That hasn’t changed much, Gabe. You always want some sort of click from your Fans. Otherwise, they are ignoring you. Whether that means Facebook hides your content from them in the future or not, being ignored is not what you want!

      • Brian Souders

        This drives me nuts. Just because people don’t click doesn’t mean they’re ignoring you. Consumer A sees your post about an event in the newsfeed ad attends the event. Consumer B is a “fan” of your brand and likes everything. He sees your post about an event in the newsfeed and automatically clicks “Like.” Which one is more valuable? Just because you can measure stuff doesn’t mean it’s valuable. Last time I checked, companies are still buying billboards and stadium advertising.

        • Jon Loomer

          Sure, but which group of people would you be most willing to bet saw value in your post:

          1) 1,000 people who didn’t click anything
          2) 1,000 people who clicked

          There may be some value in those who didn’t click, but let’s be real. If someone NEVER clicks — I’m not talking about not clicking a single post, but not clicking for an extended period of time — the odds they care about your content are pretty slim.

          • Brian Souders

            No doubt. But I believe there are people using Facebook as a “News Feed,” wanting to SEE info on their favorite relatives, friends and brands. They look at a post or a picture, think “Cool,” and move on. It makes a mark on them, but they just don’t think it’s SO cool or important that it’s worth clicking like or commenting or sharing. I’m curious in research on how people really feel/interact with Facebook posts – I bet for most, lots of stuff is interesting, but it has to be REALLY cool to get a click. Others mindlessly click everything a brand/person posts. My point is that Clicks/Engagement shouldn’t be the only metric that matters, as you wrote. Maybe for your business, that is critical; but we sell $10,000+ vehicles that people sometimes take a year or two to decide to buy. It helps to be in their feeds showing them cool stuff/events so when they make a decision, its in our favor.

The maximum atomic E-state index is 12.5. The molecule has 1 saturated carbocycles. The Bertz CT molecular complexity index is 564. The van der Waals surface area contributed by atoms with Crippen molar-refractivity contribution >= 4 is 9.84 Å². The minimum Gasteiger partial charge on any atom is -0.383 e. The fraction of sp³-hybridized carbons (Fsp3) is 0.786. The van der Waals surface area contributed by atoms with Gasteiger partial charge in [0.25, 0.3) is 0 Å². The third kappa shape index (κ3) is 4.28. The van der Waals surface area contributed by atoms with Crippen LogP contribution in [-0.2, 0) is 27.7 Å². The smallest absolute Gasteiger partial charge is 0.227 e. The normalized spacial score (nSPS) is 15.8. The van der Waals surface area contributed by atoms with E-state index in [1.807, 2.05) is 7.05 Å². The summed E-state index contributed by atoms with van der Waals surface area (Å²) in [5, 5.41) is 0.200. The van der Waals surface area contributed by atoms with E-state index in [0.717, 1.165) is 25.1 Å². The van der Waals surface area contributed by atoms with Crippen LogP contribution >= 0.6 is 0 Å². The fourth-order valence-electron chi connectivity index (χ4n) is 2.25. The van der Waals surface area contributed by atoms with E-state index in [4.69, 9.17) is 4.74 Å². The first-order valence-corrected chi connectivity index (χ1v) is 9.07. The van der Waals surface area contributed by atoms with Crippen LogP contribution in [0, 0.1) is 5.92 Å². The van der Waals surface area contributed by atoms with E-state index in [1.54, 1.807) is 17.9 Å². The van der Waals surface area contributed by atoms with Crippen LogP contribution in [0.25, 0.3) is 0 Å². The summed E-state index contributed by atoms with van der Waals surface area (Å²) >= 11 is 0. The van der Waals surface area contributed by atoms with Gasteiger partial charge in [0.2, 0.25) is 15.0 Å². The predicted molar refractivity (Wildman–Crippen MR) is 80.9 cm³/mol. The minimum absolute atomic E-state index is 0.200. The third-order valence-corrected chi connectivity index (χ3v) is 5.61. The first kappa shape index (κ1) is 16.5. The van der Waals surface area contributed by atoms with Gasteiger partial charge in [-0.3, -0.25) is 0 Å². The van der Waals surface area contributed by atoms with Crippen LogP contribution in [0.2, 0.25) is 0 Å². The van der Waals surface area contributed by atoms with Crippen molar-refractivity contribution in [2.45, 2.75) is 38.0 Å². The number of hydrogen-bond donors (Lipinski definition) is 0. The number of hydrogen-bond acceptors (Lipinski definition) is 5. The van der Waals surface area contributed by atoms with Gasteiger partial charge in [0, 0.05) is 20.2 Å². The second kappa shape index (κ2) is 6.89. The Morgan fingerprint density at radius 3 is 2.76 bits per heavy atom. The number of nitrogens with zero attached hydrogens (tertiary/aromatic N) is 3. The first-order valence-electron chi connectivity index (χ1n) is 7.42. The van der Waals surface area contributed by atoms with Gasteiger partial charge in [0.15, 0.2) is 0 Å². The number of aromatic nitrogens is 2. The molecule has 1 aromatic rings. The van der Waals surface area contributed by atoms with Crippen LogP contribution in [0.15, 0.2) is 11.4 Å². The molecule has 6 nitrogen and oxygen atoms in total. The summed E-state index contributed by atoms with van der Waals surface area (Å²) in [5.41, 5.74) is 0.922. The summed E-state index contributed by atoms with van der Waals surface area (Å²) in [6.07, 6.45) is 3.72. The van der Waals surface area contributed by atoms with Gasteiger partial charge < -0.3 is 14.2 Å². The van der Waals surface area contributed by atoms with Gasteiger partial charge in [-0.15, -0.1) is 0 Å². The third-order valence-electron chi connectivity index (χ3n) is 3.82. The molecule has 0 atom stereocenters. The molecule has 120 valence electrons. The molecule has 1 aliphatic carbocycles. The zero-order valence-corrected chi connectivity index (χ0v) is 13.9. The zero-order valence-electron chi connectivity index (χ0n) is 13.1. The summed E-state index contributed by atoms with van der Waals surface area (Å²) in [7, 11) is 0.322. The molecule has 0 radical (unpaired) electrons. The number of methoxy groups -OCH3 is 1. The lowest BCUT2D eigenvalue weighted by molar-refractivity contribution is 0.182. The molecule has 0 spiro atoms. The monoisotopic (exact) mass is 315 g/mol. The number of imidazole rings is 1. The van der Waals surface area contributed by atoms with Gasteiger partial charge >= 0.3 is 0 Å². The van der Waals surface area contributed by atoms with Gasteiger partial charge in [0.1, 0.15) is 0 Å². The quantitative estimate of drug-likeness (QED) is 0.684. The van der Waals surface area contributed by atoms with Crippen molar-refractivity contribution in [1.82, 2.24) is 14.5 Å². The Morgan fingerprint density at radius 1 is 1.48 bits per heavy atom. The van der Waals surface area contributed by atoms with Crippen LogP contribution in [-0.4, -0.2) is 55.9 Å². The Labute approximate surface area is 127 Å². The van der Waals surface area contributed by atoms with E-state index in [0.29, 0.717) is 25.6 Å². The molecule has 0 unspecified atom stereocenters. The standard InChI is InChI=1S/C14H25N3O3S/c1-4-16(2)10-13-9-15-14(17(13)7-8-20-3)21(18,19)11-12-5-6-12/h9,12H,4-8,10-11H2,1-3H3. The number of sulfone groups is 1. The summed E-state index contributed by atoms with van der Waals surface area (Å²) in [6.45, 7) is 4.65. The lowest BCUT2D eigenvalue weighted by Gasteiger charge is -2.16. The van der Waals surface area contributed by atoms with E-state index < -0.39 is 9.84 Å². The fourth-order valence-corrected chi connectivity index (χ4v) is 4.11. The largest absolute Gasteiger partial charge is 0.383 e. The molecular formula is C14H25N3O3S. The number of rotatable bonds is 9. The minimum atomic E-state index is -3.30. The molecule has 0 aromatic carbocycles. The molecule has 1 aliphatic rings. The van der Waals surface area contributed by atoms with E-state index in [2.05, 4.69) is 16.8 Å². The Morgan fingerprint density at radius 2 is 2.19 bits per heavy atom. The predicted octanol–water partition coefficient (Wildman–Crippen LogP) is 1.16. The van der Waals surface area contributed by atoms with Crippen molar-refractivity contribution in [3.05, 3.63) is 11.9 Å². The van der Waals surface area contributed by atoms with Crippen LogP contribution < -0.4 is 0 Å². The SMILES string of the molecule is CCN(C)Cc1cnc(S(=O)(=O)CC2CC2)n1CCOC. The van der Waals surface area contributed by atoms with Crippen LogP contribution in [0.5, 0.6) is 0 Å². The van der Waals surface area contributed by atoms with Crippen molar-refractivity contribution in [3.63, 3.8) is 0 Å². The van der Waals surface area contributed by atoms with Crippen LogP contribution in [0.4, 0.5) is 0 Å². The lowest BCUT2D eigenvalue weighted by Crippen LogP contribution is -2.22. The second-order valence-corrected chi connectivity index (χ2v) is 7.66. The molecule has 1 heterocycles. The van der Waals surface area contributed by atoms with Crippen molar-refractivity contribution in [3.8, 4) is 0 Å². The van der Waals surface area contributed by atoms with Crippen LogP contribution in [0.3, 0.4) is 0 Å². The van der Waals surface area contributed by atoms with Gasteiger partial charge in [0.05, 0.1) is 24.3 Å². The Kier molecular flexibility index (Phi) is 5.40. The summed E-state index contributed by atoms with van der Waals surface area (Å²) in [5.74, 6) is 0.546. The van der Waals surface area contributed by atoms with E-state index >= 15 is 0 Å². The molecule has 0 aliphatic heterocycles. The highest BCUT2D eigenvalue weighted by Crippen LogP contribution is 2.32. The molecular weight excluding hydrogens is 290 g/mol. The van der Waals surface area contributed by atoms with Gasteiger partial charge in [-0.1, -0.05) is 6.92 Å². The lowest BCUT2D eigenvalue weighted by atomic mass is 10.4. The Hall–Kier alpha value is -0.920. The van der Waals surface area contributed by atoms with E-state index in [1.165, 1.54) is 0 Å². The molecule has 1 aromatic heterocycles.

• Jon Loomer

            “They look at a post or a picture, think “Cool,” and move on. It makes a mark on them, but they just don’t think it’s SO cool or important that it’s worth clicking like or commenting or sharing.”

            This is my point. You don’t need to like/comment/share to tell Facebook you like something. Just clicking the comments to read them, click a photo or link tells them what they need to know. That’s how Facebook knows what I like. I rarely interact with brands.

          • Matteus Åkesson

            Great exchange, Brian and Jon! I think the mistake a lot of people make is to see Facebook as an “sender-reciever” information channel, instead of a “sharing” place for interaction. I think we TALK about sharing but most people just don’t understand that it’s truly different from sending. Facebook will punish posts that people don’t click on in any way. In other words, if what they want is to be reminded of something, or confirm something they already know – find somewhere else than Facebook to share this with them – such as your website. On Facebook, share clickable stuff. If you send out things where people only have to look and move on to be satisfied, they will stop seeing it and stop being satisfied. (Or forget about you).

  • Julie Gallaher

    Great info, by the way

  • Berend44

    Would be interesting to see what the percentages are of 4 hours back and then check it 3 times a day. Don’t think people actually check out the full 24 hours.

  • Stephane Allard

    Hi Jon, great study. Very interesting. How many Pages are you subscribing to? That would be interesting insights considering only 38 of them have been displayed on your news feed.

    • Jon Loomer

      A few hundred, Stephane, but it’s tough to say what that means over a 24 hour period. Many aren’t that active.

      • Stephane Allard

        Yes indeed. Another element to consider : since Facebook has introduced the new link post format, it takes a lot more screen estate than previously. Thus Facebook can show less posts in the news feed.

  • Jason Nyback

    Jon, your exactly right. I’ve got over 24,000 Fans on Facebook and really work hard on the engagement with them. Since last Friday my average post reach is up about 300% to 400% and holding. And it was good before the Friday Facebook changes but since then it’s got even better.

    The biggest reason – engagement! I find that it is a bit of work but well worth the effort in terms of results (sales, new coaching students, newsletter subscribers, exc).

    Great post man!

    • Jon Loomer

      Love it, Jason! Here’s the thing. If one brand is getting knocked out of the News Feed, SOMEONE is benefitting. Sounds like it’s you!

  • Eric Leszkowicz

    Thank you for doing all the statistical work on this.